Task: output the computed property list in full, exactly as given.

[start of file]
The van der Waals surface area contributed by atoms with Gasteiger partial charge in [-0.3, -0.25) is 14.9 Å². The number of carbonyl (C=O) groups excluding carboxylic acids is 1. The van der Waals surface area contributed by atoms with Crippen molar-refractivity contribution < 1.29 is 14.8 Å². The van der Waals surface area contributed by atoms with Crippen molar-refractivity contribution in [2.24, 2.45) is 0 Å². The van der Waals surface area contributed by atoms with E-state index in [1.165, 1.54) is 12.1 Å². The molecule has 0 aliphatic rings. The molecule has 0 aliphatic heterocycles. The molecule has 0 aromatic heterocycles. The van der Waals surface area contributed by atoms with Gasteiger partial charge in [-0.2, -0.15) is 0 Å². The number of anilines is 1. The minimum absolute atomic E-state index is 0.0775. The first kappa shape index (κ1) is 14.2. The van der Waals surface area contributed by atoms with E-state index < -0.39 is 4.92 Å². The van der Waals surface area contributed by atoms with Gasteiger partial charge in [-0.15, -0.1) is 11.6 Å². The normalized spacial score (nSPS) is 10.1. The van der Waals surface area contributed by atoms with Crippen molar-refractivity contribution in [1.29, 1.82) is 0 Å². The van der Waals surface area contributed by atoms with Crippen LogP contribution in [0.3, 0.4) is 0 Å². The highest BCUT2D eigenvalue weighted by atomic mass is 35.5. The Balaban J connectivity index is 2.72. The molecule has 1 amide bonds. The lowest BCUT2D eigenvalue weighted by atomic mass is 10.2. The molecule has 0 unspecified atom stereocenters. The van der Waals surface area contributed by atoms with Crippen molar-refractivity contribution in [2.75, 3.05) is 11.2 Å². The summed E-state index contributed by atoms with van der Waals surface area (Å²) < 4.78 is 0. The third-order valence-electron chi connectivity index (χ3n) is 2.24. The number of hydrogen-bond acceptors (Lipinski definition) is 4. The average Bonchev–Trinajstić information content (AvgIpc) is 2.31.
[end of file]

The van der Waals surface area contributed by atoms with Gasteiger partial charge in [-0.3, -0.25) is 14.9 Å². The number of carbonyl (C=O) groups excluding carboxylic acids is 1. The van der Waals surface area contributed by atoms with Crippen molar-refractivity contribution < 1.29 is 14.8 Å². The van der Waals surface area contributed by atoms with Crippen molar-refractivity contribution in [2.24, 2.45) is 0 Å². The van der Waals surface area contributed by atoms with E-state index in [1.165, 1.54) is 12.1 Å². The molecule has 0 aliphatic rings. The molecule has 0 aliphatic heterocycles. The molecule has 0 aromatic heterocycles. The van der Waals surface area contributed by atoms with Gasteiger partial charge in [-0.2, -0.15) is 0 Å². The number of anilines is 1. The minimum absolute atomic E-state index is 0.0775. The first kappa shape index (κ1) is 14.2. The van der Waals surface area contributed by atoms with E-state index < -0.39 is 4.92 Å². The van der Waals surface area contributed by atoms with Gasteiger partial charge in [-0.15, -0.1) is 11.6 Å². The normalized spacial score (nSPS) is 10.1. The van der Waals surface area contributed by atoms with Crippen molar-refractivity contribution in [1.29, 1.82) is 0 Å². The van der Waals surface area contributed by atoms with Crippen LogP contribution in [0.3, 0.4) is 0 Å². The highest BCUT2D eigenvalue weighted by atomic mass is 35.5. The Balaban J connectivity index is 2.72. The molecule has 1 amide bonds. The lowest BCUT2D eigenvalue weighted by atomic mass is 10.2. The molecule has 0 unspecified atom stereocenters. The van der Waals surface area contributed by atoms with Crippen molar-refractivity contribution in [2.75, 3.05) is 11.2 Å². The summed E-state index contributed by atoms with van der Waals surface area (Å²) < 4.78 is 0. The third-order valence-electron chi connectivity index (χ3n) is 2.24. The number of hydrogen-bond acceptors (Lipinski definition) is 4. The average Bonchev–Trinajstić information content (AvgIpc) is 2.31.